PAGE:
Emily P. Freeman writes with a transparency and honesty that always leaves me surprised to discover that someone else struggles with the same things I do. Each chapter feels like a conversation with a friend who sees beauty in you. Beauty you may be unable to see in yourself, not because of anything you can do in your own strength, but because you are an image-bearer of The Artist.
There was so much in these pages to digest, to ponder, to consider, to breathe in and live out, that I don’t feel one read-through was sufficient so I’m starting over and reading it again.
Lucky for you, when I attended Allume a few weeks ago, I got to hear Emily speak and the fine folks at Revell gave all the attendees a copy of A Million Little Ways. But I already had my review copy from Revell, so I’m going to share the art with you. Subscribe to the blog through email or leave me a comment here on the blog, on Facebook, or Twitter. I’ll put the names in the random number generator and whoever it picks will win their own copy. Contest ends Sunday, November 24th.
A Million Little Ways is available November 2013 at your local bookseller from Revell, a division of Baker Publishing. The super fine print: I received a copy of A Million Little Ways in exchange for my honest review. All opinions are my own.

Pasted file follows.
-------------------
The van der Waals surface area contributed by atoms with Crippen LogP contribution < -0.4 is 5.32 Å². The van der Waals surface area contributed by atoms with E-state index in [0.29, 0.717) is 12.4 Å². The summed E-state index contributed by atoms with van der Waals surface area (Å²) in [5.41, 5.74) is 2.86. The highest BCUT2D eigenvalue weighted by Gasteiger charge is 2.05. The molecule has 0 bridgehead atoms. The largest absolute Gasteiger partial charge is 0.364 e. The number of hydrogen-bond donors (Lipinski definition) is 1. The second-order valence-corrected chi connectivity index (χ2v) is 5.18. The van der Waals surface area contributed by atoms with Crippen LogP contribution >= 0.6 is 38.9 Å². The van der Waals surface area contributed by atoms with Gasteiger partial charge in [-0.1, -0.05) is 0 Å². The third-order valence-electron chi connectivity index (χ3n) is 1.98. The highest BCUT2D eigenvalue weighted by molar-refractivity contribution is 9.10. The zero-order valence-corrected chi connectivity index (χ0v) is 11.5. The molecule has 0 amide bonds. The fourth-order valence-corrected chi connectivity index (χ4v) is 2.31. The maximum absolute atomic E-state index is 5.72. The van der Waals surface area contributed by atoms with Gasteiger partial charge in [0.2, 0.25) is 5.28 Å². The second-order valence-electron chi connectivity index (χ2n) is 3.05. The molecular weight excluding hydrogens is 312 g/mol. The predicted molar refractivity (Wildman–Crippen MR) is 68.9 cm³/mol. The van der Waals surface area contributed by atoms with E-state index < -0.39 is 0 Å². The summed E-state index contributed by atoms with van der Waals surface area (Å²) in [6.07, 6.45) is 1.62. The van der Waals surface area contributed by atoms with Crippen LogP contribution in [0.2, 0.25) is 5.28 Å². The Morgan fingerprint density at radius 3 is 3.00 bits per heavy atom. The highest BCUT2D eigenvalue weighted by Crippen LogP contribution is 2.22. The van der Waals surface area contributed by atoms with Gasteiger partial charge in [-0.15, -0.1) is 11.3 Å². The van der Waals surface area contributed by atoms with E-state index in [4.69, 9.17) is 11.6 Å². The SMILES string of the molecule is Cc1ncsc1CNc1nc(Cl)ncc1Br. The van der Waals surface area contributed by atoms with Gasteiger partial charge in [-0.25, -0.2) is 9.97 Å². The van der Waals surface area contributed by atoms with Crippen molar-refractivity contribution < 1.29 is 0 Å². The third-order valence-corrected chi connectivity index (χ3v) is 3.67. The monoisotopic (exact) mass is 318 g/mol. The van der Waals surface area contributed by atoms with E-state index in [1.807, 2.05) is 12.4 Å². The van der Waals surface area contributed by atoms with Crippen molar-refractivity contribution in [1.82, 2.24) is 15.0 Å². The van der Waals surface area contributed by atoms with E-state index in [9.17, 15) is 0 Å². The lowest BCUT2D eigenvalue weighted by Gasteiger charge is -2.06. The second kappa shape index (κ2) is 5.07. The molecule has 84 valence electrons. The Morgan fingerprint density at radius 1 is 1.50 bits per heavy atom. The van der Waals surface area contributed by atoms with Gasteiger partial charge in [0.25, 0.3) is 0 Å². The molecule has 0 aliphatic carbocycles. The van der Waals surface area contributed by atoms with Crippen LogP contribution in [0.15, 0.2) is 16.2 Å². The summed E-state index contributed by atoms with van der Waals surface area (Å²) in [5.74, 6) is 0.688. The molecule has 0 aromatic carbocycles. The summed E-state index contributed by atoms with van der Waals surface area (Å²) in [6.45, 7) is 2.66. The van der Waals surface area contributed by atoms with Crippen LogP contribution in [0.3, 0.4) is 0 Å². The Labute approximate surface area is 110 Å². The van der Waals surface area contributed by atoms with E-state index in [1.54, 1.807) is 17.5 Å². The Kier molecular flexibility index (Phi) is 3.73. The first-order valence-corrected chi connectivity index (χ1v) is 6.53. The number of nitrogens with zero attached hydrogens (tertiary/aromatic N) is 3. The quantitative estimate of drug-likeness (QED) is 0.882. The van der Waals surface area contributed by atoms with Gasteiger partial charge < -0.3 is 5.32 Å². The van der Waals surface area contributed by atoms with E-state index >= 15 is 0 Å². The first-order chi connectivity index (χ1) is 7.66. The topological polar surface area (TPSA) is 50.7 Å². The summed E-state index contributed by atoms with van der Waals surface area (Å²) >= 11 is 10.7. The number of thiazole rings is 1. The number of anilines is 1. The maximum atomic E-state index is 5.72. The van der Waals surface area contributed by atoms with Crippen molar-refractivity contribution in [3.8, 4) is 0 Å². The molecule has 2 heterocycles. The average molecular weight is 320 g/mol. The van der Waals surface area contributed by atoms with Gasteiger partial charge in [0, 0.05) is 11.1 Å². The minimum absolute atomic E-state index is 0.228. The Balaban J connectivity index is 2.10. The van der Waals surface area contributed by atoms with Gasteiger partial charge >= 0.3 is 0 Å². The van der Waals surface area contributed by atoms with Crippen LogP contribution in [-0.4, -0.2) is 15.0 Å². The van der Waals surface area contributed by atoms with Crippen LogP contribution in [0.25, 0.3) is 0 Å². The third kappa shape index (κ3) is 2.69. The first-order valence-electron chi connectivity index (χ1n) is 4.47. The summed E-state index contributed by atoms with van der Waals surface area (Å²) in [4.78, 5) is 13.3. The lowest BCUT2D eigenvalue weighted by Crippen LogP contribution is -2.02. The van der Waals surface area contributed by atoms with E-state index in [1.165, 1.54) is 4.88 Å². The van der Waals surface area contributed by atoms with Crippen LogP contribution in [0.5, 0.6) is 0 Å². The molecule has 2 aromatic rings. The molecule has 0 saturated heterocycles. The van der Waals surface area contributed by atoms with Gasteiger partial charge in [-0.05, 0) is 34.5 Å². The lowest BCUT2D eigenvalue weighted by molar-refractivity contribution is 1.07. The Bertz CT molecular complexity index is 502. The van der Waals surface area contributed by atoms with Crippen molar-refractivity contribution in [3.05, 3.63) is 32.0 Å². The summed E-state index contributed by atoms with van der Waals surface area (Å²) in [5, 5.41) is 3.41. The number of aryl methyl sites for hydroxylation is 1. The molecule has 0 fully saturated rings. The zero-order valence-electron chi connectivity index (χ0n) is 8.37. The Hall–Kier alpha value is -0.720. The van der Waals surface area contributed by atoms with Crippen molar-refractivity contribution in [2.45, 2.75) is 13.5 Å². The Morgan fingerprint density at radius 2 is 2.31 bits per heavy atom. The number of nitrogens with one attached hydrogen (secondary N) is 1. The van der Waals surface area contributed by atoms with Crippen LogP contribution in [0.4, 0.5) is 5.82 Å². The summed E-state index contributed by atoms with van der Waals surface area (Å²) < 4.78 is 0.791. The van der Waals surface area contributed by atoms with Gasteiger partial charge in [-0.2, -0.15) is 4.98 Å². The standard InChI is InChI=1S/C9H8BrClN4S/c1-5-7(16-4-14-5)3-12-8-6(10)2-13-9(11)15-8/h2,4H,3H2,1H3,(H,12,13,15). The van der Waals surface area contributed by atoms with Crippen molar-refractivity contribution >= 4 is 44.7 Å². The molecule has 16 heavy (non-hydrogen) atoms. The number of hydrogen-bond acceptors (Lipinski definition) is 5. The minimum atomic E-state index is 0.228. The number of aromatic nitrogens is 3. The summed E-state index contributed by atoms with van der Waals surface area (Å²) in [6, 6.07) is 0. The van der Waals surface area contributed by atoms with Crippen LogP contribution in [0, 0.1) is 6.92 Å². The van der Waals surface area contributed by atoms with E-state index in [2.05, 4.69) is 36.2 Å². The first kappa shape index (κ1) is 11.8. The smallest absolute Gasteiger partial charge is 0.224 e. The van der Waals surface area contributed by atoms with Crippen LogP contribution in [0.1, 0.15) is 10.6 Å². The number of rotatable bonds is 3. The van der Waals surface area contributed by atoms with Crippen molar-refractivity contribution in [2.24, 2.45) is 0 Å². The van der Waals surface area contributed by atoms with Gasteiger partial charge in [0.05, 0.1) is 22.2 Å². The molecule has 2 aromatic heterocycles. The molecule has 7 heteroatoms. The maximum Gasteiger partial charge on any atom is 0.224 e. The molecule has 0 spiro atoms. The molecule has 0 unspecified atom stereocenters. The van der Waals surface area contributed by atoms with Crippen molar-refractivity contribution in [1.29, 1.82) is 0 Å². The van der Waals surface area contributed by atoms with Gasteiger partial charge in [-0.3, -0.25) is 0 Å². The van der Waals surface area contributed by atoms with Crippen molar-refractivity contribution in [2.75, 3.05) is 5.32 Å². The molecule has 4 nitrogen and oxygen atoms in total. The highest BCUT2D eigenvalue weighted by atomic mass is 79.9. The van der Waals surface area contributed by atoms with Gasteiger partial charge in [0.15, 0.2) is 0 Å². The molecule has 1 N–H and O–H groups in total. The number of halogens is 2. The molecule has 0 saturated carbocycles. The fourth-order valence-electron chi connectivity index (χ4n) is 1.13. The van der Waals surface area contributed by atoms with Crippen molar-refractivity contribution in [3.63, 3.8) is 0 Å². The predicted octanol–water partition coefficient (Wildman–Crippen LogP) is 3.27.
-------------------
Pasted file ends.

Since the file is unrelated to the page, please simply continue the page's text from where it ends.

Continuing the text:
God wants me to be a bay leaf. Sounds exciting, right? Yeah. I’m not so sure about it myself. I woke up early a few weeks ago, too early to get up. The time of day when I fade in and out of awareness, praying, listening, thinking. On this particular morning, my mind flipped between the things I needed to do before the day ran off and left me and the images that had flooded it for the past few days. Images of women—old, young, trendy, traditional—women who had gathered in one place to learn, to be renewed, to find new ways to share their message. Some women had answered life-altering calls. They’d seen a need. They’d decided not to shove it off on someone else. Now, they and their families call new cities in foreign lands home. They are doing BIG things for God. I want to do big things for God, too. I was willing. I would have gone. If He’d called me, I’d have packed my bags and learned a new language, and I’d have gone anywhere. I told Him so. More than once. I’m still willing. But here I am. I have a great husband and three cool kids and a new minivan parked in the garage of a nice house in a safe part of the world. I’ll be honest, it doesn’t feel like I’m doing big things for God. I know, I know. Those three cool kids are the future and the time I spend with them is a daily act of worship. I.Know.This.Is.True. But I feel so small. So insignificant. And as I lay there that morning, I couldn’t help but wonder why God hadn’t called me to more? While I lay there, wondering if maybe I’d missed something along the way, He spoke. I want you to be a bay leaf. No, it wasn’t audible, but I heard it and I can assure you that as I have never, ever aspired to be a bay leaf, it was pretty clear to me that this was God’s voice and not my own. Seriously, God? A bay leaf? I want you to be a bay leaf. See, I had spent days surrounded by walking, talking oaks of faith. Singing, laughing diamonds of grace. War-torn but still smiling warriors in the fight for the kingdom. I was trying to think of ways to be big. God asked me to be small. Do you know what a bay leaf does? It’s that dried leaf your mom or your grandma always added to the chicken broth or the spaghetti sauce or the vegetable soup. Bay leaves help bring other flavors together, the result of which is a richness, a savoriness that is hard to define, but noticeable in its absence. I’ve been pondering the idea of being a bay leaf for a few weeks. Not to diminish the sacrifice of those who answer the “flashier” calls, but I think, sometimes, it’s harder to say yes to being small. To going unnoticed. To being content to add that “little something extra” to the lives of those around us without ever being the main event. So as I continue to dwell with the idea, I’m praying for opportunities to be a bay leaf. For ways to add some richness and depth to the souls I find myself simmering through life with. I’ve also started praying that Out of the Boat will be a bay leaf in your life. Something that deepens your faith, enriches your walk, and maybe adds a little something extra to your day.